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STARTUP SPINE SPECIAL
ASSISTANCE FOR GETTING READY FOR FUNDING
Raising funds is the crucial step while incorporating any organisation. Funds are raised either through equity or debts. Once funds are ready and investors are ready to invest on your ideas, then the organisation is done with the initial process.
Funds encourage organisation to incorporate at faster phase and work more effectively in order to achieve the desired targets.
In an organisation funds can be easily raised if the organisation have complete documentation with past compliances, record of all the transactions, area of interest, distribution of funding to create trust and transparency.
Advisory for mergers and acquisition should also seek for the assistance for getting ready for funding before starting business with companies.
Advisory for Mergers and Acquisitions
- A merger basically is a deal to unite two existing companies into one new company. Both the companies usually have their consent in mergers, and both of them combine to become a new independent company, different from the existing companies before mergers.
- An acquisition is a form of corporate action in which a company buys most, if not all, of the target company’s ownership stakes in order to assume control of the target firm. An acquisition may not be by the consent of both the firms, and sometimes the acquiring company acquires the acquired company against their consent as well.
- Startup Spine also has solutions for Employee Stock Options.
- Reasons for entering into Mergers and Acquisitions
Increased value generation
Reduction in the cost of capital for organisations
Employee Stock Option
- Employee stock option is the option which is granted to the employees where they are allowed to hold shares of the company. It is not an obligation for them to hold share. It is the choice of employees whether they want to hold share or not.
- An employee is offered shares at a specific price. The employee is given the fixed time period to apply for the share for specific time period. This policy encourages employees to work as if they themselves are the owner of the company and hence promote loyalty in them.
Valuations of Business
- It’s commonly said that business valuation is more art than science. If this is true, then the practice of valuing a startup business is squarely in the domain of the artist.
- Nevertheless, entrepreneurs need to put a value on their startups in order to raise money, and investors need to put a value on their investments to generate liquidity. Since neither entrepreneurs nor investors are known for right-brain artistic thinking, this article aims to provide some tips for left-brain thinkers to make sense of startup valuation.
- It is extremely hard to determine the accurate value of a company while it is in its infancy stages as its success or failure remains uncertain. There’s a saying that startup valuation is more of an art than a science. There is a lot of truth to that. And also for any start-up, documentation has its own importance.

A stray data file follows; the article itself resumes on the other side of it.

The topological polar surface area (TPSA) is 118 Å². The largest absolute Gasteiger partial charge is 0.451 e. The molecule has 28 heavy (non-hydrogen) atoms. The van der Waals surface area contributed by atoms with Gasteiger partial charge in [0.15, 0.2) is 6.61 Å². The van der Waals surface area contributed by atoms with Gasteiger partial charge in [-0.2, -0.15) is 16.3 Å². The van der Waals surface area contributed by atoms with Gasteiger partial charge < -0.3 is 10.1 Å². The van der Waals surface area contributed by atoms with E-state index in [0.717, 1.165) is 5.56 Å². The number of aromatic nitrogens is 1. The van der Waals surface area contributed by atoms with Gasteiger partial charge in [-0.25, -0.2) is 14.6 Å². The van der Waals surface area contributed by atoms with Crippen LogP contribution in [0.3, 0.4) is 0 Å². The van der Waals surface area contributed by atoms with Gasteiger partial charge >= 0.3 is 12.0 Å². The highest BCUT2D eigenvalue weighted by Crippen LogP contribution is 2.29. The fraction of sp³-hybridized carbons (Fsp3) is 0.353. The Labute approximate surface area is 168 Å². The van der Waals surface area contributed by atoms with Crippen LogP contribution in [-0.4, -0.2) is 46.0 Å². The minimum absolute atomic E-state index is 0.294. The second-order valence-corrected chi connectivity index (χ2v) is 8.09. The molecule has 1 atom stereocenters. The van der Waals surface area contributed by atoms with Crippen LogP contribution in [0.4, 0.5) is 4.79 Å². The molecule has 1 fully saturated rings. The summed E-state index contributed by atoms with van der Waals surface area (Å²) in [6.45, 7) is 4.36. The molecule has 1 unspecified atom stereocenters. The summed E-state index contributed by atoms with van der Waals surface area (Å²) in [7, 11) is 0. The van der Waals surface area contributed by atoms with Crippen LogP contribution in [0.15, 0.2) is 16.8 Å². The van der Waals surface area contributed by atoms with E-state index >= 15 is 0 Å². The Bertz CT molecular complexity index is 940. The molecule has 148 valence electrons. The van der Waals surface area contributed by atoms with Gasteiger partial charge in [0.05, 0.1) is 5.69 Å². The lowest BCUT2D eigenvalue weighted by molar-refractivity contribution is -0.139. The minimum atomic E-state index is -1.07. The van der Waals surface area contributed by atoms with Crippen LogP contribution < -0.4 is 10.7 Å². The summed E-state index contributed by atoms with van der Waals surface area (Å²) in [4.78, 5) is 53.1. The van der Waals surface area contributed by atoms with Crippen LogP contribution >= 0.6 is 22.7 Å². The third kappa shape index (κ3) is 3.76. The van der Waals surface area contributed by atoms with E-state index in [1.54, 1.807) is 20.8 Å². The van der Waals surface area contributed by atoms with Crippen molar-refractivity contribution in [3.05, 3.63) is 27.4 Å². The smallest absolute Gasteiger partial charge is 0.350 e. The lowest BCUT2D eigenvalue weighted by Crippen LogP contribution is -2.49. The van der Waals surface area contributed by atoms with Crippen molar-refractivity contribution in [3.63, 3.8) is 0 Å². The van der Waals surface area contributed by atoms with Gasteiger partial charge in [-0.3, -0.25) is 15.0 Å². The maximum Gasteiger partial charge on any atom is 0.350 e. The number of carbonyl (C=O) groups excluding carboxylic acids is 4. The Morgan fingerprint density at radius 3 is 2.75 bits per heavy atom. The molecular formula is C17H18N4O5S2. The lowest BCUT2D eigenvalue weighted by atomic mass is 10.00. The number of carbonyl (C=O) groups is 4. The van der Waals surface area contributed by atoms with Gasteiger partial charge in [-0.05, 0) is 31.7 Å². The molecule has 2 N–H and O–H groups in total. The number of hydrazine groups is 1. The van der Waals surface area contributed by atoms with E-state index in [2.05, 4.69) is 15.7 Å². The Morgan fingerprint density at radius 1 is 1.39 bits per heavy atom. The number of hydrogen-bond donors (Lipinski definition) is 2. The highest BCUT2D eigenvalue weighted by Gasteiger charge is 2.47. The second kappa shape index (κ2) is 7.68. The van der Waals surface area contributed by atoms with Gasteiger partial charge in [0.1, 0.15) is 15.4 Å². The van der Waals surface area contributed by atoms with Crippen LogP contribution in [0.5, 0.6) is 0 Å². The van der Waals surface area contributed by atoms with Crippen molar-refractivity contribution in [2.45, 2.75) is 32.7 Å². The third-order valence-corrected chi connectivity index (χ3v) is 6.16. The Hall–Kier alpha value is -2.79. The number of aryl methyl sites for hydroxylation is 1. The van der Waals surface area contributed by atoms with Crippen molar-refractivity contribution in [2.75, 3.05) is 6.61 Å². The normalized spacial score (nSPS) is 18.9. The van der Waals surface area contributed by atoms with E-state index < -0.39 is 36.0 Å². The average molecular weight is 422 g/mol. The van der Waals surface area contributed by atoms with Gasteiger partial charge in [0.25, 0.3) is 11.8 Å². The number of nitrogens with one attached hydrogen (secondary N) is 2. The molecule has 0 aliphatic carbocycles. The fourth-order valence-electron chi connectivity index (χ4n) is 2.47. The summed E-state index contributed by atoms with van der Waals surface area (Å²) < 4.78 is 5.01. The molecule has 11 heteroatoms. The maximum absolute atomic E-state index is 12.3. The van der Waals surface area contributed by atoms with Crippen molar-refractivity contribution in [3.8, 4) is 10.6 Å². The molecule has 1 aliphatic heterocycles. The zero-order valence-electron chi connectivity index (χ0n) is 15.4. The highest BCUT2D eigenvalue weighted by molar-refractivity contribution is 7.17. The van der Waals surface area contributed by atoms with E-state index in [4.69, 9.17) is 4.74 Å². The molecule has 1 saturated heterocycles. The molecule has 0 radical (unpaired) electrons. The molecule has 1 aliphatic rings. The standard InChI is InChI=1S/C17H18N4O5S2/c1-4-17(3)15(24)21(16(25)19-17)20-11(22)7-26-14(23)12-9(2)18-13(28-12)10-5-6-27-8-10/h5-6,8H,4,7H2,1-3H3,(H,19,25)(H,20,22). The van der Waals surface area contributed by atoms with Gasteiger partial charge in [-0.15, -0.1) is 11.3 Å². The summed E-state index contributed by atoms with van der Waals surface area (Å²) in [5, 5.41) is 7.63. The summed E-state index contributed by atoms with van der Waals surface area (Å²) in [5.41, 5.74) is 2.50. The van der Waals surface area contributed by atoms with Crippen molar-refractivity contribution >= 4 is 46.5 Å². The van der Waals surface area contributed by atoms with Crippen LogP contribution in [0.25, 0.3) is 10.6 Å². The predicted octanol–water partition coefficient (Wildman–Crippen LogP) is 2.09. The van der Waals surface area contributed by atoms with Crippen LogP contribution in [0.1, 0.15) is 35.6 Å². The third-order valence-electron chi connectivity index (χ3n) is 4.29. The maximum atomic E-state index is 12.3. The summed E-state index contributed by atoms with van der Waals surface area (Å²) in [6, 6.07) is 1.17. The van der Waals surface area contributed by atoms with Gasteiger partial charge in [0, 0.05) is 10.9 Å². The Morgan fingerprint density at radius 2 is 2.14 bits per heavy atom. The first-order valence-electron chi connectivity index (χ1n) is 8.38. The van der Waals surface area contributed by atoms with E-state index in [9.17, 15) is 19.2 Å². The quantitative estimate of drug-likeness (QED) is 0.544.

- Approaches for Valuation
Cost to Duplicate
Discounted Cash Flow
Valuation by Development Stage
- Documentation is a process of Preparation of a set of commercial and financial documents that record or support a business transaction.
- Documentation is a set of documents provided on paper, or online, or on digital or analog media, such as audio tape or CDs.
- Professionals are appointed to prepare documents necessary for the company and it is extremely essential for every organisation to properly prepare all the documents in order to present truthful and correct information to the users. For a Start-up, documentation has its own role to play. There are basically 4 types of documents that need to be prepared:
- Term Sheet
- Going by the definition term sheet is a document representing all material information regarding terms and conditions of a business agreement. The terms and conditions contained in this document are not binding to any of the parties, as they are subject to modification through further negotiations before the final agreement is actually prepared and signed. Starters’ CFO can also help you in preparation of Shareholders Agreement.
- The different categories of term sheets have varying structures and features. For example a term sheet prepared for funding will contain the following:
- Term sheets are non-binding and merely acts as a comprehensive agenda for further negotiations and a template for drafting the actual agreement.
- Components included in Term sheet
- Term sheet highlights the following:
- Shareholders Agreement
- Shareholders Agreement is a contract between the owners /shareholders of a firm, defining their mutual obligations, privileges, protections, and rights, and usually it comprises of the firm’s articles of association or bylaws. The shareholders’ agreement is intended to make sure that shareholders are treated fairly and that their rights are protected.